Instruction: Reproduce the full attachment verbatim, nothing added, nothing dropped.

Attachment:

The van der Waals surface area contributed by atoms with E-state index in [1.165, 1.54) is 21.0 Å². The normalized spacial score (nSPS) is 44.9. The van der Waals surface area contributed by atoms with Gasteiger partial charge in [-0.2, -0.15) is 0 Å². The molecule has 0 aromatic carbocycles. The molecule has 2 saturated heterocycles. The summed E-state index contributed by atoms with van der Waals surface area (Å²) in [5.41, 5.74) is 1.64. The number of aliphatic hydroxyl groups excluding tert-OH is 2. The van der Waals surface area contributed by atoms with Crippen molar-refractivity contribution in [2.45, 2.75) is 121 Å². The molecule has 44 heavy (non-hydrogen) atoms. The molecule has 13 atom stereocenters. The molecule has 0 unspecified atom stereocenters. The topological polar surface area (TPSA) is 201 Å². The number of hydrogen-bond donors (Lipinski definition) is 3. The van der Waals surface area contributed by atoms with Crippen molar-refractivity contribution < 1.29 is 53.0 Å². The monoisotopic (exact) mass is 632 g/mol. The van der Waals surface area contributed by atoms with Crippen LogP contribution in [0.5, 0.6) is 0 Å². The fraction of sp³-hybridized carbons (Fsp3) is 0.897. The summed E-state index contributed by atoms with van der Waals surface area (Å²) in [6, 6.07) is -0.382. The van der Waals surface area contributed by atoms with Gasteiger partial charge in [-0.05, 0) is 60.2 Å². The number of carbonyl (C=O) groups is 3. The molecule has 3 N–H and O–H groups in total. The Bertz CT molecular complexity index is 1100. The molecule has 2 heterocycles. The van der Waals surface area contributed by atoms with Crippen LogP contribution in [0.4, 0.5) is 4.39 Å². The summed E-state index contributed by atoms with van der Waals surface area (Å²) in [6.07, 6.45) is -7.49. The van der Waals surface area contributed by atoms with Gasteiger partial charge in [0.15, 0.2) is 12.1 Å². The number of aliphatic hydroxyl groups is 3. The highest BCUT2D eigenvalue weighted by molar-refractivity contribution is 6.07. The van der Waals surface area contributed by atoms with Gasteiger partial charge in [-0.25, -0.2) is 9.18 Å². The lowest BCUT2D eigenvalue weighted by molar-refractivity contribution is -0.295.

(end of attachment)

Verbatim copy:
The van der Waals surface area contributed by atoms with E-state index in [1.165, 1.54) is 21.0 Å². The normalized spacial score (nSPS) is 44.9. The van der Waals surface area contributed by atoms with Gasteiger partial charge in [-0.2, -0.15) is 0 Å². The molecule has 0 aromatic carbocycles. The molecule has 2 saturated heterocycles. The summed E-state index contributed by atoms with van der Waals surface area (Å²) in [5.41, 5.74) is 1.64. The number of aliphatic hydroxyl groups excluding tert-OH is 2. The van der Waals surface area contributed by atoms with Crippen molar-refractivity contribution in [2.45, 2.75) is 121 Å². The molecule has 44 heavy (non-hydrogen) atoms. The molecule has 13 atom stereocenters. The molecule has 0 unspecified atom stereocenters. The topological polar surface area (TPSA) is 201 Å². The number of hydrogen-bond donors (Lipinski definition) is 3. The van der Waals surface area contributed by atoms with Crippen molar-refractivity contribution < 1.29 is 53.0 Å². The monoisotopic (exact) mass is 632 g/mol. The van der Waals surface area contributed by atoms with Crippen LogP contribution in [0.5, 0.6) is 0 Å². The fraction of sp³-hybridized carbons (Fsp3) is 0.897. The summed E-state index contributed by atoms with van der Waals surface area (Å²) in [6, 6.07) is -0.382. The van der Waals surface area contributed by atoms with Gasteiger partial charge in [-0.05, 0) is 60.2 Å². The number of carbonyl (C=O) groups is 3. The molecule has 3 N–H and O–H groups in total. The Bertz CT molecular complexity index is 1100. The molecule has 2 heterocycles. The van der Waals surface area contributed by atoms with Crippen LogP contribution in [0.4, 0.5) is 4.39 Å². The summed E-state index contributed by atoms with van der Waals surface area (Å²) in [6.07, 6.45) is -7.49. The van der Waals surface area contributed by atoms with Gasteiger partial charge in [0.15, 0.2) is 12.1 Å². The number of aliphatic hydroxyl groups is 3. The highest BCUT2D eigenvalue weighted by molar-refractivity contribution is 6.07. The van der Waals surface area contributed by atoms with Gasteiger partial charge in [-0.25, -0.2) is 9.18 Å². The lowest BCUT2D eigenvalue weighted by molar-refractivity contribution is -0.295.